State 1

Etching Course London Fine Art Studios Rembrandt Christ Presented to the People 1655
State 2

Two tools would have been used in removing the figures, a scraper and burnisher. A scraper is a three sided sharp edge that is pressed flat against the plate where you want a line to be erased, and is then scraped over that area, making sure it does not dig into the plate as this would create more areas for the ink to hold. A burnisher is then used to flatten the area completely so no ink can be held there. The time this takes is greatly affected by the time the line was etched for, and in some instances ghosts lines might always persist.

Etching Course London Fine Art Studios A Scraper and Burnisher
Scrapers and Burnishers

Hard ground has been one of the most direct and popular form of etching, and still is. Throughout the ages different printmakers have utilised it brilliantly. A few of my favourite etchers to use hard ground include James McNeil Whistler (1834-1903), Anders Zorn (1860-1920), Ernest Lumsden (1883-1948), Frank Short (1857-1945) and James Mcbey (1883-1959). As you can see, in over 500 years of etching history people are still reinventing and finding new ways to use the most traditional of etching techniques.

Etching Course London Fine Art Studios James McNeil Whistler 1834-1903
James McNeil Whistler

Etching Course London Fine Art Studios Anders Zorn 1860-1920
Anders Zorn

Etching Course London Fine Art Studios Frank Short 1857-1945 Aquatint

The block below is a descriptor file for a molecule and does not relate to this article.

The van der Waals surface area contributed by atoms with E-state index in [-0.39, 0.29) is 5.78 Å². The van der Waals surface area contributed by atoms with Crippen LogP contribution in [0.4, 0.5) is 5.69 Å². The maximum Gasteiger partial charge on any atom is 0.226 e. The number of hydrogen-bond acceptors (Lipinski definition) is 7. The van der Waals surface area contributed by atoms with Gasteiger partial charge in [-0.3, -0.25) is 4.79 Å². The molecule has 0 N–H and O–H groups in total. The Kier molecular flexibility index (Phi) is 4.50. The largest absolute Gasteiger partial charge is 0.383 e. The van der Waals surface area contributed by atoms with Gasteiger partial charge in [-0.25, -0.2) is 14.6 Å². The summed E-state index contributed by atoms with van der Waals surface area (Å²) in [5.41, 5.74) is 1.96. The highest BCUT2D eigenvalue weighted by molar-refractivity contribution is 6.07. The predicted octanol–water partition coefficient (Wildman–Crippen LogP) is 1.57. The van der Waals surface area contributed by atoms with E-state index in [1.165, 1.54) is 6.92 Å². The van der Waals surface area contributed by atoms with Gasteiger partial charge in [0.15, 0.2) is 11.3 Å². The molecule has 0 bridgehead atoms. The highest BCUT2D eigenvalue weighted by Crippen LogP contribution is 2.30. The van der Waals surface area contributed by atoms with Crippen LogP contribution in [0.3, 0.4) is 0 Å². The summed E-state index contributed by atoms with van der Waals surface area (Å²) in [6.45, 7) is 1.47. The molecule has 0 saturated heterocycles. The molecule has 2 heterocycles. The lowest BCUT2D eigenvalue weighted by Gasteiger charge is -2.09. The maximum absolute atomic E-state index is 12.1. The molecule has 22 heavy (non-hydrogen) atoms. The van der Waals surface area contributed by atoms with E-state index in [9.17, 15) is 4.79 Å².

Frank Short

Etching Course London Fine Art Studios Ernest Lumsden Aquatint 1883-1948
Ernest Lumsden

Etching Course London Fine Art Studios James McBey 1883-1959
James Mcbey

Although hard ground line etching takes most of the limelight, there are two common types of ground: hard ground and soft ground. During the late 18th and early 19th century, soft ground became very vogue This technique involves carefully placing a peice of tracing paper over the grounded plate and using it as a bridge to rest your hand on. The etcher then can “draw“ into the tracing paper and remove the ground below. Because of this, the lines of soft ground etching are usually more unclear and have a more pencil-like quality, allowing for them to look very similar to drawings. Unlike hard ground, soft ground will remain somewhat tacky, allowing the etcher to press objects like leaves in to the ground and take a print. Here is an example of leaves and fabric being pressed into the ground to create an impression.

Etching Course London Fine Art Studios Soft Ground Etching

Etching Course London Fine Art Studios Hard Ground Etching

Soft ground by its nature creates a lot of foul biting, and so I believe for that reason it tends to be put to one side when considered work is required. Nelson Dawson was an etcher at the turn of the 20th century who made great use of soft ground as a preferred method of etching, creating wonderful lively etchings with a soft draughtsman’s like touch.

Etching Course London Fine Art Studios Nelson Dawson Soft Ground Etching

Etching Course London Fine Art Studios Nelson Dawson Soft Ground Etching

Other artists of note that used soft ground were Degas, Pissarro and Cassatt. The contemporary etcher Joel Ostlind makes superb use of soft ground in order to capture atmosphere and gesture deftly and with ease.

Etching Course London Fine Art Studios Joel Ostlind